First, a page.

Offıcıal

Unreleased

Unoffıcıal / Fan-made

Sequel

Remake

Shadow of the Beast —

SEGA Master System

An unusual conversion arrived for the SEGA Master System in 1992. This was the following year to its sibling MegaDrive release. It was dubbed "MASTERMIX '92" by the developers at Tecmagik.

It seems the developers wanted to make changes to the original design in an attempt to improve gameplay. Reviews at the time welcomed some of these differences, as they introduced a level of complexity that felt lacking in other versions.

The title screen features the familiar graphic of the main character Aarbron with his fist, appearing behind the large written "Beast".

On starting the game it greets the player with the message "Thy Fate Awaits". Continuing after a button press with Aarbron standing in the overland plains "Eerie Forest", facing to the right as the others.

After traveling to the left—as is necessary—and encountering some enemies, you will come to the tree door entrance that leads to the next zone. The caverns. This entrance is usually free to enter but locked here. Further beyond to the left is the required key, in an area that would normally lead to a dead end with no items. This is one of the first key—pun—differences, perhaps as a tutorial.

The overland sections are more spaced out like a sparse gauntlet that can seem endless. The interior levels while less labyrinthine, have a few secret areas.

Jumping is—for some unknown reason—mapped to 'up' on the directional pad. Because of this and the demand for accurate platform traversal, it is all too common to fall to an instant death. This is the only console-based release known to control this way and is often cited as a frustrating and baffling design decision.

An inventory system is introduced in this conversion as far more emphasis is placed on items, and most are exceptionally vague. Only giving cryptic hints as to their purpose after they have been used. These include keys, potions, and occasional special items.

Potions are especially varied. Some are restorative or ability boosts as expected, but some are debilitating or outright lethal, with only a clue to their effect in their colour.

Yet, due to the overabundance of item pick-ups versus limited inventory space, it can create problems. It often forces you to intentionally skip or sacrifice some items to make room for others.

To complicate further, if you select an item from the inventory it is removed and cannot be found again. This makes it possible to use items at the wrong time or wrong order. Doing this can make the game impossible since some items are vital for progression. In the manual, the developers explicitely acknowledge this.

Choose wısely.

Enemy variety and frequency are minimal owing to technical considerations. With rare exceptions, no more than one single enemy or item will appear at a time.

On the plains, it appears that Aarbron moves quicker than usual. This can make response time seem exceptionally short, as enemies often spring out of nowhere. Some continue to spawn infinitely if you don't keep moving. Additionally, it is possible to fail to defeat a single enemy and avoid taking damage, by punching at the right moment. This is fortunate since some enemies are impossible to kill or avoid. It is not known if these are bugs, or as intended.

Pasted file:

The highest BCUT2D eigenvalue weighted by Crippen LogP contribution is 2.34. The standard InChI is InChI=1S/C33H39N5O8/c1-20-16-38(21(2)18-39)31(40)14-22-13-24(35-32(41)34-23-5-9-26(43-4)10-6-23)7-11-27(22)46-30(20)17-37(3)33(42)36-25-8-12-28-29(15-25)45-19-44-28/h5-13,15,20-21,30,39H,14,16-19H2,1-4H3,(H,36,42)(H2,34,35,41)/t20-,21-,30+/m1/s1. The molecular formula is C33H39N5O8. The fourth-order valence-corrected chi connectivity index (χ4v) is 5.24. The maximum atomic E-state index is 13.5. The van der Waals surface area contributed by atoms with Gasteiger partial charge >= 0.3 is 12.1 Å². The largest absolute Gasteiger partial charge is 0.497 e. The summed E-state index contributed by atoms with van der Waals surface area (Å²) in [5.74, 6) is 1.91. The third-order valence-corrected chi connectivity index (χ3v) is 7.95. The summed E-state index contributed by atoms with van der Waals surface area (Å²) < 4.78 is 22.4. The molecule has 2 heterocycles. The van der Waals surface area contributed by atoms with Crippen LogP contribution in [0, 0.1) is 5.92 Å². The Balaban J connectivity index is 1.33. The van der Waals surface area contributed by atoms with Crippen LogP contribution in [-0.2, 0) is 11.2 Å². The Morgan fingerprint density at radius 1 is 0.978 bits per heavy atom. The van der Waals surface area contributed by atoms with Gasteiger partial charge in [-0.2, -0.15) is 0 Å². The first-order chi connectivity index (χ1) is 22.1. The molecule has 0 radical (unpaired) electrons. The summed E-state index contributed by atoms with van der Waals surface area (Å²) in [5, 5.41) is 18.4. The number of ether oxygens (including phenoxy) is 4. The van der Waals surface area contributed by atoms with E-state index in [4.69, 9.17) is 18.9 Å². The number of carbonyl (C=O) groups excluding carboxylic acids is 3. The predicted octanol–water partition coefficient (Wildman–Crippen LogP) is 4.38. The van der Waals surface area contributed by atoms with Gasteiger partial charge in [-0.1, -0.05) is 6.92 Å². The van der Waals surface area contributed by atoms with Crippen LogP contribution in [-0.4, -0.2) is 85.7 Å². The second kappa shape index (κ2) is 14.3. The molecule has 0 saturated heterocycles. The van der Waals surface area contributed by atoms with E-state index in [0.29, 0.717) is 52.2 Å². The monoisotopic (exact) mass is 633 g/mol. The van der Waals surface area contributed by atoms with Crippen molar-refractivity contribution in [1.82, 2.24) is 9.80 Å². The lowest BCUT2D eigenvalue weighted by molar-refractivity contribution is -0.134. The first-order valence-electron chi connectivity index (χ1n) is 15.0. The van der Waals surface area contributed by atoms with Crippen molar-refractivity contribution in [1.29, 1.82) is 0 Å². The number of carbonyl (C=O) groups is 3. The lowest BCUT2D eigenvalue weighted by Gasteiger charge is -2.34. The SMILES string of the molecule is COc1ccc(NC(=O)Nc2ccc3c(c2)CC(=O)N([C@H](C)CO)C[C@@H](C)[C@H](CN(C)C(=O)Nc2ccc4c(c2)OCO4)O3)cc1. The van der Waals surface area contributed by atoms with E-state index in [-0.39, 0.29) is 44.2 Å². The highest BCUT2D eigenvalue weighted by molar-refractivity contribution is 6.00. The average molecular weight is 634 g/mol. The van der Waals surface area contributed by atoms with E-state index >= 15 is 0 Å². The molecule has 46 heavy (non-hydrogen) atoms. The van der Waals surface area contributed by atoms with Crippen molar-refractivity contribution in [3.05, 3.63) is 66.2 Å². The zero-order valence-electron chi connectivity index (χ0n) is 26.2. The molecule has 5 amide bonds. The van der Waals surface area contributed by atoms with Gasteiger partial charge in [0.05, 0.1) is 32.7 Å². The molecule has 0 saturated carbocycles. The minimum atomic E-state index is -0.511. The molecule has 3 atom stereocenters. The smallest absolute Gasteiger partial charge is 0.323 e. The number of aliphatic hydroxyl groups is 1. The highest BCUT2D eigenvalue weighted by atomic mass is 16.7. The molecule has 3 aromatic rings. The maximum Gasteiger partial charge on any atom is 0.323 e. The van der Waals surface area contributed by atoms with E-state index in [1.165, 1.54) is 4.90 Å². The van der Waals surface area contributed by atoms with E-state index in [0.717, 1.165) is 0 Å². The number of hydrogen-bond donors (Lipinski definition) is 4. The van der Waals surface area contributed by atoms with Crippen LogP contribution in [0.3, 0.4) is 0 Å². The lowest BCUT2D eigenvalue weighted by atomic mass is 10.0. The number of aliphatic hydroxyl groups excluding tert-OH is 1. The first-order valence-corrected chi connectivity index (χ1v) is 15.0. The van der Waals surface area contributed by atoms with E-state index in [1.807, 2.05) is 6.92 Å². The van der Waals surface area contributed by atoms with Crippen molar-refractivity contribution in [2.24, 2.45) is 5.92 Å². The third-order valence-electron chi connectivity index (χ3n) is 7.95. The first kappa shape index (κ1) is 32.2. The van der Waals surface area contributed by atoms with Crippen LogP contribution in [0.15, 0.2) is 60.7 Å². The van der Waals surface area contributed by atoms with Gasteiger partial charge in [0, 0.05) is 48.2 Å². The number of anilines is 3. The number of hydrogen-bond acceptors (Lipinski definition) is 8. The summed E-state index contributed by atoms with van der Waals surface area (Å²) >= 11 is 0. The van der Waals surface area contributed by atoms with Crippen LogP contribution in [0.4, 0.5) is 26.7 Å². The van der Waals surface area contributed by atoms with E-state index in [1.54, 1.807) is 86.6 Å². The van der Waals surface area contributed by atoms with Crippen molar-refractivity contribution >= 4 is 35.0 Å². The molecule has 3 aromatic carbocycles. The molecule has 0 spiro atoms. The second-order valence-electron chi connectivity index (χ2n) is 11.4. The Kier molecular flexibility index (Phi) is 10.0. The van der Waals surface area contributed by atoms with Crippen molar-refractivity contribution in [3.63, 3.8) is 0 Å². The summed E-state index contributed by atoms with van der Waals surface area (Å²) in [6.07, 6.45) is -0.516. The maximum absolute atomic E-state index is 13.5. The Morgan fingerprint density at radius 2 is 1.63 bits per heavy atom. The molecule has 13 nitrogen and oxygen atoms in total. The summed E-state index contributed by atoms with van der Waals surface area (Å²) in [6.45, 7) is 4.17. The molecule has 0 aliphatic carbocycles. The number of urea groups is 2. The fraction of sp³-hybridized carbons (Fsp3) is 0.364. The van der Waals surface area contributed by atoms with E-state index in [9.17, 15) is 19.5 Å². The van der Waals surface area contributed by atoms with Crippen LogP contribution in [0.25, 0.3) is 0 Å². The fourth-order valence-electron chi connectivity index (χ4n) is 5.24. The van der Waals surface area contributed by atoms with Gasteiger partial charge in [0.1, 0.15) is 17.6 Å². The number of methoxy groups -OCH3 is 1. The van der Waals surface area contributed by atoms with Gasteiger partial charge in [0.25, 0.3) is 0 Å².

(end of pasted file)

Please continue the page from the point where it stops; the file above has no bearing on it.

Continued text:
Boss-type enemy contacts are introduced by name—some invented—with a message before the fight begins.

The first large creature to be faced is one that grants a power-up necessary to defeat the first boss. While not typically thought to be a boss itself, it is presented here in a way that implies that it is, in fact, the first boss "Keeper of the Orb".

There are several familiar bosses, and some that are unique to this port of the game, such as "Skarios the Slayer". Its appearance is based on a creature seen in the original Amiga background art.

Skarıos the Slayer.

Boss encounters have less environment art around them. The last is especially noticeable as it occurs against complete black, presumably due to hardware limitations.

After defeating the final boss, there are no credits. Aarbron transforms back into his human form as he continues running the plains without end.

This conversion was praised for its visual fidelity given the Master System's capabilities. The sprites are large and detailed, though occasional inconsistent art styles between them. Some appear to be converted from original Amiga or existing assets, where others seem redrawn. An often positively cited addition is the animation of Aarbron's beating chest.

It boasts an impressive 8 layers of parallax scrolling in the overland sections, yet appear to move faster than they should. This is the only version where clouds in the sky move independently.

Simple patterns provide background texture in other areas.

The use of the limited palette opts for a more natural—if stark—approach to the graphics. This may have been intentional, to avoid being more visually interesting for the sake of it. There is a clear logic to the art direction, though bland at times. But the choice to make Aarbron appear green on the title screen seems a little odd.

Audio suffers the most with this release, with minimal sound effects. The music is well-produced but limited to only two tracks, with wearying repetition.

This release is also notable for being the only one to not feature the incredible cover artwork by Roger Dean.

1992 — Tecmagik, licensed by SEGA.
Development: Bob Pape / Ed Hickman / Maureen Hands / Simon Freeman

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Thıs ıs a sıte dedıcated to Shadow of the Beast, a property owned by Sony.